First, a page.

A Former Close-In Aide Shares His Experiences With President Noynoy Aquino: 'I Lost a Friend'
President Noynoy Aquino interacted with many different kinds of people throughout his years as a public servant, especially during his term as President. Many of them have been posting tributes to the man they may have met briefly or worked closely with during his six-year term. Raf Ignacio is one of them. He worked with Aquino during the campaign and then as executive assistant during his presidency.
Ignacio has been posting memories of working with the former President on Facebook and he has kindly allowed us to repost some of them here.
My heart has been heavy since I learned about PNoy’s passing.
I lost a former boss who I learned so much from, but I also feel like I lost a friend.
Just last Friday, I texted him to ask if he wanted some car and history magazines from the US that I could send through a friend. He said thanks and that he’ll get back to me. I didn’t know that was going to be our last conversation.
I’ll always look up to him as an example of a president who leads with respect for all people, including his enemies, with integrity to simply do what is right, and with immense love for the Filipino people.
Sir, salamat sa lahat. Hindi kita makakalimutan.
As a close-in, I had the privilege to travel with PNoy on local and foreign trips. Here are photos from when we attended the wedding of the Sultan of Brunei's daughter in 2012. Other ASEAN Heads of State attended as well, including Thai PM Yingluck Shinawatra who easily charmed the three gentlemen with her grace. (see photo)
Instead of taking a commercial flight or chartering one of PAL's planes, PNoy chose to fly using the Philippine Air Force One equivalent called Fokker 28 or F28. It's a small, old, rickety plane, no longer produced since 1987 (though the PSG claims it is still reliable). It's so old that spare parts for the F28 are nowhere to be found, they have to be fabricated piece by piece. PNoy's sisters were against him using this plane because of the obvious risks.
While waiting for the presidential car to take us to our plane, one of the protocol officers approached PNoy to ask if PM Yingluck can take off ahead of us because she was in a rush to make another appointment. Of course, being the gentleman that he is, PNoy agreed.
We waited for the Thai PM to take off while we were inside our vintage F28. Through the window, we saw this shiny, massive Thai Airways Boeing 747 pull up the runway for take off.
PNoy looked at me, smiled, and said: "Dibale Raf, dadating din tayo dyan..."
Taken in Vladivostok where Russia hosted the APEC Summit in 2012.
The decision to attend APEC came late so rental cars were already fully booked. Instead of booking an actual coaster to ferry the Cabinet Secretaries around the city, the executive decision was made to rent this spaceship-looking mini-bus (with matching wings and a pointed nose) because that was all that was left. If we waited longer, we wouldn't have a vehicle at all.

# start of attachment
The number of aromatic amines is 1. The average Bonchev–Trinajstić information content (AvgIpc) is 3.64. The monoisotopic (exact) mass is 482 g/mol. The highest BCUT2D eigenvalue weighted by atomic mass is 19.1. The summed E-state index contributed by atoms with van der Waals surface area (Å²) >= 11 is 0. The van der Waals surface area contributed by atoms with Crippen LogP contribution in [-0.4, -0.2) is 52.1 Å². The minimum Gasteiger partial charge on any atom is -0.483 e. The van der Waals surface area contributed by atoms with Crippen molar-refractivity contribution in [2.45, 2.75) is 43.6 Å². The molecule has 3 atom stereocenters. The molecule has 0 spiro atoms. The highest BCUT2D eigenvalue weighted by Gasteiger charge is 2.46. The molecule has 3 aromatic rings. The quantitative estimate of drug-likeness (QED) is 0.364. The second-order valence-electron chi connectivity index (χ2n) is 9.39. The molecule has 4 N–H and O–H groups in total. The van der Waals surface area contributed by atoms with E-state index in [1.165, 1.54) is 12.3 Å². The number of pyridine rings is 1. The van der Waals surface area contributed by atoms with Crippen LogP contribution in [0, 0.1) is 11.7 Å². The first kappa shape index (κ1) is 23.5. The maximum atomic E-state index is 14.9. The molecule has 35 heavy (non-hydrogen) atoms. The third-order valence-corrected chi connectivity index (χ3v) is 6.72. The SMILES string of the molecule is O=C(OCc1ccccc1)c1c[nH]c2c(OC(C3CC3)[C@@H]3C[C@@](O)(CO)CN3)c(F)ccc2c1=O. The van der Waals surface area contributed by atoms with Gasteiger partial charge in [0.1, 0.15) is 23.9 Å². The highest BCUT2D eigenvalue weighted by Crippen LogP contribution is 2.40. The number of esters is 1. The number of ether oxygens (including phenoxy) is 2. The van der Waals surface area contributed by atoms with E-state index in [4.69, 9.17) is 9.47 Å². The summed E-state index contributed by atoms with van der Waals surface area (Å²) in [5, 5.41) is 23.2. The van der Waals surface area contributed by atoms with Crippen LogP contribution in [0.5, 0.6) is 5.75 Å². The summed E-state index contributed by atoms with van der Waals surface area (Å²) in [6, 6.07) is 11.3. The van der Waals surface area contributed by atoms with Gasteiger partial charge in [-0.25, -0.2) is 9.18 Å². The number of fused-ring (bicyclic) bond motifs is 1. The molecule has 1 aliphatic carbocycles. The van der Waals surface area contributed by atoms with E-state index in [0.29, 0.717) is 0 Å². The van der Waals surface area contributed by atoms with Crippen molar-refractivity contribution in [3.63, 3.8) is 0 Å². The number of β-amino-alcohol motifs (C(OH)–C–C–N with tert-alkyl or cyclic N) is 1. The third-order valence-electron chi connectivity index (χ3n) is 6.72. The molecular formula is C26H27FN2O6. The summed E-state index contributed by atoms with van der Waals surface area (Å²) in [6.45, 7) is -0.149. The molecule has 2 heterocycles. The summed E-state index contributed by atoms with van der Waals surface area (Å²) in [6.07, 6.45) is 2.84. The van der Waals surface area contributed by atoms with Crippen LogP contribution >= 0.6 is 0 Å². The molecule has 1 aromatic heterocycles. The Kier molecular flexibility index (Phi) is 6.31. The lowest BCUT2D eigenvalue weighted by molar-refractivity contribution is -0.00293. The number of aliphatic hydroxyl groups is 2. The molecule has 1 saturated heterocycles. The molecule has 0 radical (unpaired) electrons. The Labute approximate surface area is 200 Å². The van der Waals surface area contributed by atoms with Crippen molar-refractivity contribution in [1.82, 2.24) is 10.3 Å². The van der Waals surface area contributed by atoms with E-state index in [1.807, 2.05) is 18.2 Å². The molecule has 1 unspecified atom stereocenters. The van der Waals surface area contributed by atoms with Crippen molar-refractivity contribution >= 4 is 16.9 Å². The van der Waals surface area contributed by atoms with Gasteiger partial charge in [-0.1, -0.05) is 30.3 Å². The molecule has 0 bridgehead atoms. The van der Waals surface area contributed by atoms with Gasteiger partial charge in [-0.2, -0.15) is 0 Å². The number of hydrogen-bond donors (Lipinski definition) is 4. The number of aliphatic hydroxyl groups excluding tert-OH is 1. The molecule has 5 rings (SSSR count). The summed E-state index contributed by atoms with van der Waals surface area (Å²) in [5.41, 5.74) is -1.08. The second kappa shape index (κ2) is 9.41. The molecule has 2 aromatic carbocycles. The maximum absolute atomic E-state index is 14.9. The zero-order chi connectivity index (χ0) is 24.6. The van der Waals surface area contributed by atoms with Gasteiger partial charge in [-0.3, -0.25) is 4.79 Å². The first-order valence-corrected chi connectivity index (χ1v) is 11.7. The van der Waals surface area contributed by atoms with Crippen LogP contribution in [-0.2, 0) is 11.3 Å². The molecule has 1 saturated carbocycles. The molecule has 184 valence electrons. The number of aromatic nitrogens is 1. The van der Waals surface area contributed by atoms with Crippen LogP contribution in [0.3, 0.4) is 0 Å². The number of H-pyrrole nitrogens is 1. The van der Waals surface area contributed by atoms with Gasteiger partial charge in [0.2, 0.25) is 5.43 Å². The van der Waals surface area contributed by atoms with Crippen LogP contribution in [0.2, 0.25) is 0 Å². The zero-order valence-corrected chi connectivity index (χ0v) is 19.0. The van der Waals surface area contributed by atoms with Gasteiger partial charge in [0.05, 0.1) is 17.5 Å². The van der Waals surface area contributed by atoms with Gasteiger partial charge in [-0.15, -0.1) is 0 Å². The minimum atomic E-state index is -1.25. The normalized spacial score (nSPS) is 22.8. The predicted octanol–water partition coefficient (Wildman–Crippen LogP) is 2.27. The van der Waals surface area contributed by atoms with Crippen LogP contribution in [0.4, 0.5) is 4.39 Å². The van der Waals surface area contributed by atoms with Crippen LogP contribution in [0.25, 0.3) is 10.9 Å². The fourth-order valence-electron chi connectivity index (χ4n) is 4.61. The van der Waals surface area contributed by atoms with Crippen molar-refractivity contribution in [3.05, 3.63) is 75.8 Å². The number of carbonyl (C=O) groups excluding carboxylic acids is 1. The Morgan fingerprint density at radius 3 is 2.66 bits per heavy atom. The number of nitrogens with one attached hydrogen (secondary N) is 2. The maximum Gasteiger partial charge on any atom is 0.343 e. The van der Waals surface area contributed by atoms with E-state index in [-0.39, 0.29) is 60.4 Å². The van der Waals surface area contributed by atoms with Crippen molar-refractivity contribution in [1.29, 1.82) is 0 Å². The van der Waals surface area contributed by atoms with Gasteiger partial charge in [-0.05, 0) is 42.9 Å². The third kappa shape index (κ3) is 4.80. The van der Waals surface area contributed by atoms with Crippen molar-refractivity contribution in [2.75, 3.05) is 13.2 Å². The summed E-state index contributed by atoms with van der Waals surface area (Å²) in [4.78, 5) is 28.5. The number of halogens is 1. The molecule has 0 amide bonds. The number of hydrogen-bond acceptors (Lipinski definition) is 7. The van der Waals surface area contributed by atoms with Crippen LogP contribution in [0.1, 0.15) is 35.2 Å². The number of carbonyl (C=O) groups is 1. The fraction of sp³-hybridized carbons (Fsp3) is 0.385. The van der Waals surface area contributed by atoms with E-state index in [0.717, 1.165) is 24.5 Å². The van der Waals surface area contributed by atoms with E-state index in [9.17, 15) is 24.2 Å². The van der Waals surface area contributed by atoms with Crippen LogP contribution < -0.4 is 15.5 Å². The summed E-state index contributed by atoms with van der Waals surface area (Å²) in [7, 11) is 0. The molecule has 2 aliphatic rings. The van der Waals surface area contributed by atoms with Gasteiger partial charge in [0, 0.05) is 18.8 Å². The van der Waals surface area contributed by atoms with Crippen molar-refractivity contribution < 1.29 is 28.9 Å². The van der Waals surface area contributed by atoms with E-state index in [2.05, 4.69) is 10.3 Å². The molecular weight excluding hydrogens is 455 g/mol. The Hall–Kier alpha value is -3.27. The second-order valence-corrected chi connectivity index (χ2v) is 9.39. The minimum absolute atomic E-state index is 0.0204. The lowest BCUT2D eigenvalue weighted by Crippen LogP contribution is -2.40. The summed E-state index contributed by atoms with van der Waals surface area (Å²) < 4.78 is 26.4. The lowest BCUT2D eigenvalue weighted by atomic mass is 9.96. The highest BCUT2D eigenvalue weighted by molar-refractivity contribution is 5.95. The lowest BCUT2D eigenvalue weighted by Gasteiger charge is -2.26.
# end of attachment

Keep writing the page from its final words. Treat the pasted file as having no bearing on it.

As we drove around the city, little kids would stop and point their fingers at our spaceship, while tugging their mom's skirt to get her attention. It was embarrassing during the moment, but in hindsight it was funny, and well, memorable. To be a sport, the Secretaries waved back at the kids.
Over lunch, PNoy was relaxing on his balcony with the Secretaries when he noticed this spacecraft in the parking lot. He said, "Uy tingnan niyo yun o, bus na mukhang spaceship," and snickered. A protocol officer walked up to him and whispered, "Sir, atin po yan..." Surprised, PNoy replied, "Ha??" The balcony then erupted in laughter.
This is a letter I wrote to PNoy before I left for grad school.
"Dear Mr. President,
Thank you for the trust and confidence you have given me for the past five years. I am very grateful for the rare opportunity of serving you as one of your core staff members, an experience that is unique to only a handful of people.
I have learned so much from you and I will bring these lessons with me wherever I go. Come the time that it will be my generation's turn to lead the country, I will try my very best to emulate your leadership example as a way to share my unique experience with others and to reach the same standard of governance you have set.
I will continue to pray for the success of the reforms that you and the rest of the team have started. I hope that despite all the stress you encounter as you solve the nation's problems, you will still find the time to rest, unwind, and take care of your health. Again, thank you for the past five years. Hopefully I will be able to work with you again in the future. I look back at this experience as part of the president's team with honor, pride and joy. Maraming salamat po! - Raf"
The arrival honors in New Zealand included a Wero or a Ceremonial Challenge in which a "warrior" places a dart at the foot of the visitor.
PNoy would then have to pick up the dart while maintaining eye contact with the "warrior." The next part was the Haka Powhiri or dance of welcome (see video).
After the dance, PNoy is supposed to acknowledge the welcome through hongi, which involves pressing together the nose and forehead in greeting (see picture).
REWIND BACK TO THE HOTEL
To prepare for the arrival honors, PNoy asked me to walk him through what to expect.
"So, dapat may eye contact habang pinupulot ko yung dart?"
"Eh dun sa hongi, kailangan ba may eye contact din?"
At first, I thought it was awkward question, but it's actually very valid, an example of how detail-oriented he is. It's important to get these tiny nuances right or else PNoy might commit a cultural or diplomatic faux pas and embarrass the Philippines.
I didn't know the answer, so I double-checked with the New Zealand liaison officer, who answered that with or without eye contact is fine.
And here’s a post of Ignacio’s journals where he wrote about his days working with the President.